All questions

Acquisitions of public companies

i Going-private transactions in Brazil

Although the Brazilian market has seen a reasonable number of going-private and delisting transactions, there are few, if any, issues in these deals that relate to acquisition finance. The same reason noted above for the limited number of LBOs in Brazil applies to going-private transactions: prohibitive interest rates hinder more prolific activity by sponsors and other investors to structure a leveraged going-private deal. On top of that, the fact that the number of publicly traded companies with dispersed control in Brazil (true corporations) can be counted on one hand limits the situations of public-to-private transactions dependent on leverage.

In this sense, noteworthy going-private transactions in the Brazilian market are usually 'elephant' deals conducted by large strategic players in specific situations. Examples include UnitedHealth's acquisition of Amil, BicBanco's acquisition by China's CCB (the latter two followed by a minority delisting tender offer), the LAN/TAM merger and Redecard's take-private deal by Ita├║, its controlling shareholder. In 2014, Santander Spain concluded an exchange tender offer to delist Santander Brazil, offering shares of the parent bank in exchange for the subsidiary shares. In the wake of the Santander tender offer, other controlling shareholders followed suit, taking back private companies that listed a minority stock (probably owing to the overall poor performance of the stock market over recent years and increased investor pressure). This happened with a number of companies, including the local unit of Souza Cruz, Banco Daycoval and BHG.

In any event, going-private transactions have to follow specific requirements set forth by CVM Instruction 361, of 5 March 2002, which governs tender offers. Among the several types of tender offers, CVM Instruction 361 defines the 'going private tender offer' or 'delisting tender offer', prescribing a mandatory tender offer at fair price as a condition for the cancelling of the registration of a public company.

One issue that may come up relating to debt financing is the equitable treatment of shareholders in the context of a tender offer. Article 4, II of CVM Instruction 361 requires that minority shareholders are treated equally within an offer, including with respect to information on the company and the offeror. In the event that the offeror is obtaining acquisition finance from a financial institution that is also a minority shareholder or has an affiliate that is a minority shareholder, this should not entail additional advantages to this shareholder-lender when compared with the others (which may be difficult to sustain given that naturally, as a lender, the minority shareholder will have better and more complete information than the other minority shareholders). To minimise risks of questioning, the transaction should be conducted at arm's length and the maximum amount of information made available to the lender should also be available in the tender offer prospectus.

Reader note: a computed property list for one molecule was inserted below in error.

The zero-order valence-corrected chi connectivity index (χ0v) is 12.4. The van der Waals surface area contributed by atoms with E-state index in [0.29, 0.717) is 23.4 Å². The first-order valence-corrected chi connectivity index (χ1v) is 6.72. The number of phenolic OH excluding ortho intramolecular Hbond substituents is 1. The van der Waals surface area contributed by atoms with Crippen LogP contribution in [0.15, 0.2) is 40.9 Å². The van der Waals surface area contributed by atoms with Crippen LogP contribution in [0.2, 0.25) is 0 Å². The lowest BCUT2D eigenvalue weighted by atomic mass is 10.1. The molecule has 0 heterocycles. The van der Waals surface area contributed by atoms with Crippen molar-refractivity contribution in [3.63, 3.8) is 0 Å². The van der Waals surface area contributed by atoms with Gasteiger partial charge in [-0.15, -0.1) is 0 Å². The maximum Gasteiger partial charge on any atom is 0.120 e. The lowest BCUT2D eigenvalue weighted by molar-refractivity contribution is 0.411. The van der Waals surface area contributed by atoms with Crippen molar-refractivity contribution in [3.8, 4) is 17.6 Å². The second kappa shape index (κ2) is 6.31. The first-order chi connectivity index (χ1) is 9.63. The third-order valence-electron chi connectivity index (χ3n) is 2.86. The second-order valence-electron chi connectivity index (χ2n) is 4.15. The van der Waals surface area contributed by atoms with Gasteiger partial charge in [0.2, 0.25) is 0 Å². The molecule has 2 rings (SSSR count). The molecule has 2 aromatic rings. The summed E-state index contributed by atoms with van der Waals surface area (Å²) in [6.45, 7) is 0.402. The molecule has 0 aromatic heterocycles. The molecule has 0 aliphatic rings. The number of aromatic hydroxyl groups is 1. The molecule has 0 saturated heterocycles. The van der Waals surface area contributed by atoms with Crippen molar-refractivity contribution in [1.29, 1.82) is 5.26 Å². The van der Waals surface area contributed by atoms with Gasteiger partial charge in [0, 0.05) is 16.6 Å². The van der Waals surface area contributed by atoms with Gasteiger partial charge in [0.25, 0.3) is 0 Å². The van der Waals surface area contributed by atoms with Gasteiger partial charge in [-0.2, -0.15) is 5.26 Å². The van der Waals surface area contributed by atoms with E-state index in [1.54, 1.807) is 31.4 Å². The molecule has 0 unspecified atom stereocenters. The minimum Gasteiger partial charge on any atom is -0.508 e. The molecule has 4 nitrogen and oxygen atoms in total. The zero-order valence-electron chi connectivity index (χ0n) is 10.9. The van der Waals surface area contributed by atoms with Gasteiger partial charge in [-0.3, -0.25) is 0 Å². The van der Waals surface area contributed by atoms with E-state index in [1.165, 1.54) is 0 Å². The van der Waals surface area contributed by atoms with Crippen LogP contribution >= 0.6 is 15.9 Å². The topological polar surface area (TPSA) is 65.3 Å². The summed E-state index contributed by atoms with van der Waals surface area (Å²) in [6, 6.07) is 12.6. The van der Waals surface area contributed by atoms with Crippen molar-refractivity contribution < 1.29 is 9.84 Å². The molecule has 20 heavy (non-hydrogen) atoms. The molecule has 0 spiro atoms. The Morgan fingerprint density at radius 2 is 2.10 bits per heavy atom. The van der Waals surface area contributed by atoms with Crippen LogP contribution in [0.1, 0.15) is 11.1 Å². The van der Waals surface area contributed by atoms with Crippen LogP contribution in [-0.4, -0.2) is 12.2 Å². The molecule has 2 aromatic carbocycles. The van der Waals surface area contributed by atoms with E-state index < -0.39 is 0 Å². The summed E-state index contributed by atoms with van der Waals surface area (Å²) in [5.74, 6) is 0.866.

ii Squeeze-outs under Brazilian law

The squeeze-out of minority shareholders was introduced in Law No. 6,404 of 15 December 1976, as amended (Corporation Law) as part of a reform passed in 2001 aimed at improving corporate governance and minority shareholder rights.

Along with the additional protection afforded to minority shareholders, which basically requires a tender offer at fair price and the acceptance (or consent) of more than two-thirds of the minority shareholders registered to participate in a special auction as a condition for the delisting, the new legislation permits a squeeze-out in the event that the tender offer is successful (i.e., the company is delisted) and the controlling shareholder holds more than 95 per cent of the company's share capital after the offer.

One important concern that arises in squeeze-out transactions relates to the inability of the offeror to reach the minimum 95 per cent threshold during the delisting auction. In such a case, some alternatives are available to the offeror: it can obtain the 95 per cent threshold in the three-month period following the auction (the put-right period) or it can privately negotiate with the minority shareholders.